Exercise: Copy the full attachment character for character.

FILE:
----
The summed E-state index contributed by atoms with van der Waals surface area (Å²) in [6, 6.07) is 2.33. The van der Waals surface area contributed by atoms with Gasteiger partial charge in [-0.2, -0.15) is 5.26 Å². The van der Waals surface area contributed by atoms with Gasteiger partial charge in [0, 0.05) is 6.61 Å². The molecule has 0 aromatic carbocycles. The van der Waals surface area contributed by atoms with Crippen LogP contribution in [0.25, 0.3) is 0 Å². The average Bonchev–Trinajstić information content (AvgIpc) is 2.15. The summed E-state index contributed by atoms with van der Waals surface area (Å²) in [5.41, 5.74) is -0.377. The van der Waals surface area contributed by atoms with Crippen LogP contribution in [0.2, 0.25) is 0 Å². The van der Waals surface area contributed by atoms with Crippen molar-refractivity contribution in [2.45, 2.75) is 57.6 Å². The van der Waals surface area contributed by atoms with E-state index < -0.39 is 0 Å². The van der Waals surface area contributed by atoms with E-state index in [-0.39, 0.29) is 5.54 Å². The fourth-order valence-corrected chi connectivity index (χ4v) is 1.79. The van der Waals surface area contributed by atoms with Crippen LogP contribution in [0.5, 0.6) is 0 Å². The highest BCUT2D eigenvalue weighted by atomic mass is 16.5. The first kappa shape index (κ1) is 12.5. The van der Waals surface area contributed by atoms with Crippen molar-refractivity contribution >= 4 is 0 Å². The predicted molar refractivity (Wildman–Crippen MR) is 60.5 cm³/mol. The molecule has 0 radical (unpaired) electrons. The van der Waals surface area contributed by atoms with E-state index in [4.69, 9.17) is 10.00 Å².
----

The summed E-state index contributed by atoms with van der Waals surface area (Å²) in [6, 6.07) is 2.33. The van der Waals surface area contributed by atoms with Gasteiger partial charge in [-0.2, -0.15) is 5.26 Å². The van der Waals surface area contributed by atoms with Gasteiger partial charge in [0, 0.05) is 6.61 Å². The molecule has 0 aromatic carbocycles. The van der Waals surface area contributed by atoms with Crippen LogP contribution in [0.25, 0.3) is 0 Å². The average Bonchev–Trinajstić information content (AvgIpc) is 2.15. The summed E-state index contributed by atoms with van der Waals surface area (Å²) in [5.41, 5.74) is -0.377. The van der Waals surface area contributed by atoms with Crippen LogP contribution in [0.2, 0.25) is 0 Å². The van der Waals surface area contributed by atoms with Crippen molar-refractivity contribution in [2.45, 2.75) is 57.6 Å². The van der Waals surface area contributed by atoms with E-state index < -0.39 is 0 Å². The van der Waals surface area contributed by atoms with E-state index in [-0.39, 0.29) is 5.54 Å². The fourth-order valence-corrected chi connectivity index (χ4v) is 1.79. The van der Waals surface area contributed by atoms with Crippen LogP contribution in [0.5, 0.6) is 0 Å². The highest BCUT2D eigenvalue weighted by atomic mass is 16.5. The first kappa shape index (κ1) is 12.5. The van der Waals surface area contributed by atoms with Crippen molar-refractivity contribution >= 4 is 0 Å². The predicted molar refractivity (Wildman–Crippen MR) is 60.5 cm³/mol. The molecule has 0 radical (unpaired) electrons. The van der Waals surface area contributed by atoms with E-state index in [4.69, 9.17) is 10.00 Å².